Pumps are manufactured in an immense variety of sizes and types and are applied in numerous fluid-handling applications. Pumps often provide service in severely corrosive or severely abrasive environments – and sometimes in both such environments simultaneously. To maximize pump life, the utilization of proper materials in pump construction is vital. Namely, the pump should be composed of materials with the required mechanical properties, corrosion resistance and abrasion resistance.
It is important that the alloys used in the design and construction of a pump for a hostile environment be made from the correct type of stainless steel. If chosen correctly for its environment, the stainless steel will resist corrosion and offer strength and toughness with a reasonable margin of ductility in extreme temperatures.
What is stainless steel?
Chromium, a hard and brittle transition metal, is a chemical element that – when added to steel – makes steel stainless. Immunity to atmospheric corrosion requires a chromium content of at least 11%, and steel containing 11 or more percent of chromium is considered chromium stainless steel.
In chromium stainless steel, a tightly-adherent chromium oxide film forms over the surface of the steel. This protective film is so thin that it is invisible even under a microscope, yet it cannot be broken if oxygen is present, maintaining its protective function.
Nickel, when added to chromium stainless steel in excess of 6%, produces a series of strong, ductile alloys of improved corrosion resistance called chromium-nickel stainless steel.
Other elements, such as sulfur, columbium and molybdenum, are sometimes added to give stainless steel other special properties.
Stainless Steel Grades & Castings
Stainless steels are sorted into three grades that help describe certain properties of the alloy based on chemical composition and properties. In general, the more chromium present, the more corrosive-resistant the alloy.
Chromium grades are magnetic and can be either martensitic (when hardenable by heat treatment) or ferritic (non-hardenable by heat treatment).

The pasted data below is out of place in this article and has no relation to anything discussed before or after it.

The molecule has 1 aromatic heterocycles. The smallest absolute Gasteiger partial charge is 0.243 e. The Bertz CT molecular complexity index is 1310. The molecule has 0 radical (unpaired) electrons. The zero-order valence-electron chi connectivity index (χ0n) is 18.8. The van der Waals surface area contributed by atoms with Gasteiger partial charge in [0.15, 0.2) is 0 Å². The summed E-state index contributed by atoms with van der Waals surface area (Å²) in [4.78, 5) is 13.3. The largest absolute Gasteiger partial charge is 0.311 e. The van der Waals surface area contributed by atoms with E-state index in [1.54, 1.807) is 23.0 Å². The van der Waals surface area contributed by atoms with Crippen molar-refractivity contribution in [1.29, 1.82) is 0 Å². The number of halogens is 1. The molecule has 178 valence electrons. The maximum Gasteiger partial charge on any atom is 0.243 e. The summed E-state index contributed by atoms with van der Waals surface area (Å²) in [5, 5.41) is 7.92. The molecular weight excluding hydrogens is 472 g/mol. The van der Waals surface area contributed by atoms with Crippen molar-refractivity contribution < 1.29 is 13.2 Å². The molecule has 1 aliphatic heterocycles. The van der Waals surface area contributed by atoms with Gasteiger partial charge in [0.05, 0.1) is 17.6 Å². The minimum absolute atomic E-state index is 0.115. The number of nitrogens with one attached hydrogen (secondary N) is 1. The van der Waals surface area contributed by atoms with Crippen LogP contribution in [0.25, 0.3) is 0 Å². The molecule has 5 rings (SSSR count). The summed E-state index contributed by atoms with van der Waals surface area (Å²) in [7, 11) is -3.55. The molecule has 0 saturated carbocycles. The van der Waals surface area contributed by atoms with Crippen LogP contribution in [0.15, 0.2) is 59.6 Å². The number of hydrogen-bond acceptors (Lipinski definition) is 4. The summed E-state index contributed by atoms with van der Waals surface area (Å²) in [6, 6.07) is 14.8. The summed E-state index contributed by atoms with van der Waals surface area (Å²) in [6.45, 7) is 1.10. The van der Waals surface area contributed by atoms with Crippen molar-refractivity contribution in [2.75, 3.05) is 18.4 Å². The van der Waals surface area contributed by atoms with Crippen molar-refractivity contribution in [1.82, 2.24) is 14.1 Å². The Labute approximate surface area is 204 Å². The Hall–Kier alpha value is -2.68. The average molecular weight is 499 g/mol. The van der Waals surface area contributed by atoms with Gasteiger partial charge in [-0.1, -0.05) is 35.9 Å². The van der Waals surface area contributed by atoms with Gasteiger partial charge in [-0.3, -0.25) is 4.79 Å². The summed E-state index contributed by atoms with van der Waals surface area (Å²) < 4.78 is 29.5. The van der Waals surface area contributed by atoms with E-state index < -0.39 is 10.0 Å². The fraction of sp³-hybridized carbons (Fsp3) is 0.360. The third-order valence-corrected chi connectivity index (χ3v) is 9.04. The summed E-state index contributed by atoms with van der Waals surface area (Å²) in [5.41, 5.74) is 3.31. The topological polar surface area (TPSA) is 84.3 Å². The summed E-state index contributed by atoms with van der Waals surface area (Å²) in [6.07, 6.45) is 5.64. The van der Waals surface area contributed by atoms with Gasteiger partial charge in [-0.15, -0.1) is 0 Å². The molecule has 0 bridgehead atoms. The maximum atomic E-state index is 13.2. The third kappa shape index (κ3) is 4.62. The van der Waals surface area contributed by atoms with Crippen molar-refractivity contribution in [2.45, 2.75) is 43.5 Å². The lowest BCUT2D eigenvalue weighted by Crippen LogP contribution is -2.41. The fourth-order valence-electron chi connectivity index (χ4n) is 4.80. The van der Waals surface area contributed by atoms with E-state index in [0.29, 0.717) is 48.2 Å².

Chromium-nickel grades are normally non-magnetic and their structure is austenitic (non-magnetic and non-hardenable by heat treatment). Most chromium-nickel grades are highly ductile and can be subjected to more drawing and stretching before breaking than any other steel. Additionally, chromium-nickel grades are exceedingly strong; even in an annealed condition, they have a tensile strength nearly two times that of low-carbon steel.
Group I: Martensitic Straight Chromium (Hardenable)
The stainless steels in this group contain 11.5% to 18.0% chromium as the principal alloying element. Nickel is present in two of the types.
Martensitic Straight Chromium Castings (400 Series):
Group II: Ferritic Straight Chromium (Non-Hardenable)
The difference between ferritic straight chromium and martensitic straight chromium is the difference in chromium percentage. Ferritic straight chromium contains 14.0% to 17.0% chromium and the lower carbon percentage makes these alloys non-hardenable. Nickel is present only in traces.
Group III: Austentic Chromium-Nickel (Non-Hardenable)
The largest percentage of castings poured are in this group. These alloys contain 16.0% to 26.0% chromium and 6.0% to 22.0% of nickel.
Due to these compositions, these alloys cannot be hardened by heat treatment. They can, however, be annealed by rapid cooling, which increases toughness and resistance to corrosion. Varied specifications include adding elements such as molybdenum, titanium, columbium, selenium and sulphur for special properties.
Austentic Chromium-Nickel Castings (300 Series):
Alloy 20 is a special austenitic stainless steel that offers superior corrosion resistance to certain substances, particularly sulfuric acid. Even though the physical properties of the 18-8 type alloys are retained in alloy 20, its corrosion resistance is considerably greater due to its higher percentage of nickel (27.0% to 30.0%).
Pump Application Considerations
After determining the required pump hydraulics, the primary determinants are the anticipated service environment and its effects on the pump’s construction materials. To select the correct materials for proper pump application, the salesperson or sales engineer much know the environment in which the pump will operate and the characteristics of the materials and alloys available. Every type of stainless steel reacts differently to corrosive environments, so it is important to select the best type for individual applications.
There are many types of corrosion with which the salesperson or sales engineer should be familiar, including the following.